The principle behind your question is precisely why I make so much of it. You have omitted the final, and vital, part of what you said. I quote: "A possible exception might be the Delmore experiments but as we note below these have been defended by no less a critic than Richard Wiseman." You are in essence stating that since Wiseman has defended the Delmore tests, you include them in your listing. Again: nasty, plain nasty.

"The same is true of the early Targ work which does not figure in my proper list and is mentioned included for historical reasons and then the references to both sides of the controversy were given."

Uhm, now you introduce a "proper list"!? But that wasn't published in EJP and nowhere else for that matter. So I'm sticking to what you actually have published. And in that paper, you list the "early" Targ & Puthoff remote viewing tests as evidence for PSI. I trust that your listing of studies providing evidence doesn't list studies that do not provide evidence.

"I do however thank you for pointing out the insufficiently of our statement that the Schmidt RNG experiments were replicated by himself many times. Despite the apparent safe guards, I agree, it is crucially important that they replicated by others and carried out under the critical eye of skeptics and of the three references that were given, one concerned just such conditions of critical observers."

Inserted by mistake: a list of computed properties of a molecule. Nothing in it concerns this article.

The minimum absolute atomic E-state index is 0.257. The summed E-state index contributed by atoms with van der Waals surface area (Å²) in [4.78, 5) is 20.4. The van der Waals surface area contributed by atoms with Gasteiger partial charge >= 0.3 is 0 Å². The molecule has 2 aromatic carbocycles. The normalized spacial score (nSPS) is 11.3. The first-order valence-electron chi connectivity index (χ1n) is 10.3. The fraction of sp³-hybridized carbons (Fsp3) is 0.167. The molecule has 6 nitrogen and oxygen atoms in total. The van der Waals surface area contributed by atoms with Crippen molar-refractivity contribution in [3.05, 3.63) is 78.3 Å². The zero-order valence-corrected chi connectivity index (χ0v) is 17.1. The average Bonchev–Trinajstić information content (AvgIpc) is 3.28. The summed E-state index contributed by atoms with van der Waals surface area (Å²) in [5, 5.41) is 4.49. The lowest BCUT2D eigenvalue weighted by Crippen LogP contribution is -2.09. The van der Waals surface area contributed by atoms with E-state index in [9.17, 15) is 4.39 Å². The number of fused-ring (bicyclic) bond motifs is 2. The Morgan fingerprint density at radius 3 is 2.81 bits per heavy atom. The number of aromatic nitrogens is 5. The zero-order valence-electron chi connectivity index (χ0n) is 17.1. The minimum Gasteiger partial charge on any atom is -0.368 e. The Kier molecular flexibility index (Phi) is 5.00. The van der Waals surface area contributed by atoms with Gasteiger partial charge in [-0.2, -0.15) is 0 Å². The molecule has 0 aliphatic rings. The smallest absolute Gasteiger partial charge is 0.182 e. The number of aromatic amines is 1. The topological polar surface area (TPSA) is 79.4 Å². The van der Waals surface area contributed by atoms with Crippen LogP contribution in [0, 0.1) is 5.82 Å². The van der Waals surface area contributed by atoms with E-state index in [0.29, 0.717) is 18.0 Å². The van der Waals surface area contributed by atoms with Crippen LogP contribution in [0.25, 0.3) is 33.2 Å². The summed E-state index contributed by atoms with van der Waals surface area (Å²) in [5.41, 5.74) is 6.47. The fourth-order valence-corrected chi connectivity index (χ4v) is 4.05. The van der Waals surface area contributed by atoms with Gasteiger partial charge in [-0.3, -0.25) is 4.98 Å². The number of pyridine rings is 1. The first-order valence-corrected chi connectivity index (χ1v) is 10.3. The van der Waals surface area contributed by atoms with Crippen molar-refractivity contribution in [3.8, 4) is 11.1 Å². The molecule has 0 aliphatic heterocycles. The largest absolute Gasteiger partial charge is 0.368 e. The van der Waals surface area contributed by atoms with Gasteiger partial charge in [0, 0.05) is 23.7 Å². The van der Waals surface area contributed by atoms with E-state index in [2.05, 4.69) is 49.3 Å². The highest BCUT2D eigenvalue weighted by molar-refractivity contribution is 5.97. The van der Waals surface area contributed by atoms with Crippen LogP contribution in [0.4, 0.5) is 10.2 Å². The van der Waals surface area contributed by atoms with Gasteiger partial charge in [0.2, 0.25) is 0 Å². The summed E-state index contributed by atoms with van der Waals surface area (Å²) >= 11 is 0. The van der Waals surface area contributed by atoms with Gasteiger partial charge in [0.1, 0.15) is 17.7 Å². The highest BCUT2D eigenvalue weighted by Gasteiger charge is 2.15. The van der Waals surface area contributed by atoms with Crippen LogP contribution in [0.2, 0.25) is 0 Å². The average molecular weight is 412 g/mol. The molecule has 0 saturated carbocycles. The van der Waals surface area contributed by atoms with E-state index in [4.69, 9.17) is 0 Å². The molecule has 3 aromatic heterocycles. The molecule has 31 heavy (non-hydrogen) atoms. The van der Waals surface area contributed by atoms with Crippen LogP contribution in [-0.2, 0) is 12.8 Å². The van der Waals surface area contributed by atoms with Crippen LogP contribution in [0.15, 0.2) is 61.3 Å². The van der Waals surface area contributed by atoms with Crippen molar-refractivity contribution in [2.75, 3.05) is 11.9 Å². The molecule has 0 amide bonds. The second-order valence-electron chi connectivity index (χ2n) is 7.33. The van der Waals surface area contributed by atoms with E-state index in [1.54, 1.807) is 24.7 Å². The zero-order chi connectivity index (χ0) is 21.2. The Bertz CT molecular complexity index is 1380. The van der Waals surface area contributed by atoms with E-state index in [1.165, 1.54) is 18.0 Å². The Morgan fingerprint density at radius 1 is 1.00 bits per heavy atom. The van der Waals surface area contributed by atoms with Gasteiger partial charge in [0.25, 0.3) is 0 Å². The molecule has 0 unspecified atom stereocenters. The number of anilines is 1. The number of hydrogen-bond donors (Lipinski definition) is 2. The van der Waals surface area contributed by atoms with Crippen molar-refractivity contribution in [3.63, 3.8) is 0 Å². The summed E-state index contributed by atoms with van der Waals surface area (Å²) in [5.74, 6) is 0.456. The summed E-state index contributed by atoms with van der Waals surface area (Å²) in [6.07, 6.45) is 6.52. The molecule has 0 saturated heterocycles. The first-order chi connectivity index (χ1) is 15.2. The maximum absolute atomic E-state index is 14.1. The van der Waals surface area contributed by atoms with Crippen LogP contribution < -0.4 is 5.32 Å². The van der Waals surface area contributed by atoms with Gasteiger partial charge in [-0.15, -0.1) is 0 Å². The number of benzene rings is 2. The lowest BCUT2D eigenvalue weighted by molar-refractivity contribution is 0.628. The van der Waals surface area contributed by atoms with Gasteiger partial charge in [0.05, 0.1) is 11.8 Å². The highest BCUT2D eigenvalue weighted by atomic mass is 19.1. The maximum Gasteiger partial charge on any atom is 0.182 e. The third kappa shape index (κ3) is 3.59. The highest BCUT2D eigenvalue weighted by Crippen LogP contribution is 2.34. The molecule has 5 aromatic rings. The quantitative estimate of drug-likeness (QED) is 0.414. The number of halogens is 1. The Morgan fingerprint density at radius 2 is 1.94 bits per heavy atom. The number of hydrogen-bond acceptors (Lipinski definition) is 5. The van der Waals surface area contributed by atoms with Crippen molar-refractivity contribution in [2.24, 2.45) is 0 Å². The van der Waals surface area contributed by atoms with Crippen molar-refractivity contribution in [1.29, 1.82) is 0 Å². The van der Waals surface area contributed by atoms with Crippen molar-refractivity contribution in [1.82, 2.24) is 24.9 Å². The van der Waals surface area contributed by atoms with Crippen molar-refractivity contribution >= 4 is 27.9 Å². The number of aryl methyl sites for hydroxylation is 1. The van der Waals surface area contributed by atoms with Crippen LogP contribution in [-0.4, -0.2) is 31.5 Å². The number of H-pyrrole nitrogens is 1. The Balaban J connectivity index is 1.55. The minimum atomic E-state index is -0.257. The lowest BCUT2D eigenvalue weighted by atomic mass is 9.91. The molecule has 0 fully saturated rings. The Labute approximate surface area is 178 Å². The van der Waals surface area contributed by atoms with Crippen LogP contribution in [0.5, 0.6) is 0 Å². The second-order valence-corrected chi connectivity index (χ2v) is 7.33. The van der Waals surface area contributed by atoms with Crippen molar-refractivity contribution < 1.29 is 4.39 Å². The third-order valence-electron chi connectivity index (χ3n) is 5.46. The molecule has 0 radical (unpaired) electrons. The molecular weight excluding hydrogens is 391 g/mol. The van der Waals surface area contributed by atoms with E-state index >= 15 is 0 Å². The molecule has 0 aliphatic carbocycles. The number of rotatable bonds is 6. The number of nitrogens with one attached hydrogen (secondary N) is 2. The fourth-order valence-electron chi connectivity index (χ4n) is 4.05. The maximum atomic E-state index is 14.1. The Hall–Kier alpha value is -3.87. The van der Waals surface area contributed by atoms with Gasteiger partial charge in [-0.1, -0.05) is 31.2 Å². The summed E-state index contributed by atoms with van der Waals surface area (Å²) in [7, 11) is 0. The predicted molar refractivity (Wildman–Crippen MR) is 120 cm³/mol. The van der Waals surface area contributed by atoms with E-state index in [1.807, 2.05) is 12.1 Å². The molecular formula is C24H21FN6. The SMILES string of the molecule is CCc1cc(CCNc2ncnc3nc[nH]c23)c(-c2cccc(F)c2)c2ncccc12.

The Schmidt experiments, as well as the Delmore tests, and the Targ & Puthoff research on remote viewing, does not constitute evidence of any kind, to any degree. Those studies are seriously flawed and any serious researcher with integrity should distance him- or herself from them. You don't.

"You are welcome to publish this in its completeness but I hope you understand I have no further time to spend on such debates. This means that you can of course continue with slander (before doing so you might like to ponder why you have 0 comments to your blog) but I hope you have the good nature not to do so and instead see our areas of common concern. I take note of your criticism and should you choose to use your real name, I suggest that we send a joint note to the EJP acknowledging the above points."

As I suspect that you label any criticism of your "work" slander, I will disregard your remark.

As far as the number of comments on my blog goes, it has only been active since Christmas and I already have the second most renowned parapsychologist in Sweden commenting it. And I have returned the favor by being the only one paying any attention to your paper. But I take it you consider that silence as a token of compliance.

I have no interest in doing anything jointly with you. I have no respect whatsoever for you as a scholar or researcher. Such a venture would at best make you able to forward my real identity to your woo-woo followers, at worst let you feed of my efforts that apparently exceeds your own in stringency by far. So I humbly decline your invitation.To acknowledge the above points in a note to EJP is, again, to belittle what should be done. Anything less than an unreserved retraction is futile.

I will continue my review of this Adrian Parker paper. Stay tuned.


Parker, A., & Brusewitz, G., (2003). A Compendium of the Evidence for Psi. European Journal of Parapsychology, 2003, 18, 33-51.